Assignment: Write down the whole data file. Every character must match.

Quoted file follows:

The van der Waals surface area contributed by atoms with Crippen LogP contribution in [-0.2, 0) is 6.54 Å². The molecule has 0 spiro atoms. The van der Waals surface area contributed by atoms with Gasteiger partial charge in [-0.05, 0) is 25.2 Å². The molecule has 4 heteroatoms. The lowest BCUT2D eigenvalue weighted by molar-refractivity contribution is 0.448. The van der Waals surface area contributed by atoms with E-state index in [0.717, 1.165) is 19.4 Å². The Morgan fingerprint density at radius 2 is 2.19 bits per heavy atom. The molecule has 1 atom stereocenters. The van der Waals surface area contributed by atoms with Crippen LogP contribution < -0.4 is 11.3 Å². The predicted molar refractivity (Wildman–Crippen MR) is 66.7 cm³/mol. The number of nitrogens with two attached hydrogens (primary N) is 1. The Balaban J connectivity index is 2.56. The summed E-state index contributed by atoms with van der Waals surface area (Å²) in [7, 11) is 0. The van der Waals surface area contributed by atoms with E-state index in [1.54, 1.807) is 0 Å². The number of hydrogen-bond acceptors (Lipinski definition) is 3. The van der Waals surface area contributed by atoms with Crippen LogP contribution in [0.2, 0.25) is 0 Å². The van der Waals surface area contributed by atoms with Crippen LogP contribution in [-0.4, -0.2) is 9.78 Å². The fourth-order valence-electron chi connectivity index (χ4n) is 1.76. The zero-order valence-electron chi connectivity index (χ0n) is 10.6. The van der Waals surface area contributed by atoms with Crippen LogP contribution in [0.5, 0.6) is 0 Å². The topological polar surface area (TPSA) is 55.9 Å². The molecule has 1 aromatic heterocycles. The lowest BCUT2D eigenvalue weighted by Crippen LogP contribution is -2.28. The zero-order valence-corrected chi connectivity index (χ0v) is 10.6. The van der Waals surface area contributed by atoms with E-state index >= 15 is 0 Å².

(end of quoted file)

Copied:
The van der Waals surface area contributed by atoms with Crippen LogP contribution in [-0.2, 0) is 6.54 Å². The molecule has 0 spiro atoms. The van der Waals surface area contributed by atoms with Gasteiger partial charge in [-0.05, 0) is 25.2 Å². The molecule has 4 heteroatoms. The lowest BCUT2D eigenvalue weighted by molar-refractivity contribution is 0.448. The van der Waals surface area contributed by atoms with E-state index in [0.717, 1.165) is 19.4 Å². The Morgan fingerprint density at radius 2 is 2.19 bits per heavy atom. The molecule has 1 atom stereocenters. The van der Waals surface area contributed by atoms with Crippen LogP contribution < -0.4 is 11.3 Å². The predicted molar refractivity (Wildman–Crippen MR) is 66.7 cm³/mol. The number of nitrogens with two attached hydrogens (primary N) is 1. The Balaban J connectivity index is 2.56. The summed E-state index contributed by atoms with van der Waals surface area (Å²) in [7, 11) is 0. The van der Waals surface area contributed by atoms with E-state index in [1.54, 1.807) is 0 Å². The number of hydrogen-bond acceptors (Lipinski definition) is 3. The van der Waals surface area contributed by atoms with Crippen LogP contribution in [0.2, 0.25) is 0 Å². The van der Waals surface area contributed by atoms with Crippen LogP contribution in [-0.4, -0.2) is 9.78 Å². The fourth-order valence-electron chi connectivity index (χ4n) is 1.76. The zero-order valence-electron chi connectivity index (χ0n) is 10.6. The van der Waals surface area contributed by atoms with Crippen LogP contribution in [0.5, 0.6) is 0 Å². The topological polar surface area (TPSA) is 55.9 Å². The molecule has 1 aromatic heterocycles. The lowest BCUT2D eigenvalue weighted by Crippen LogP contribution is -2.28. The zero-order valence-corrected chi connectivity index (χ0v) is 10.6. The van der Waals surface area contributed by atoms with E-state index >= 15 is 0 Å².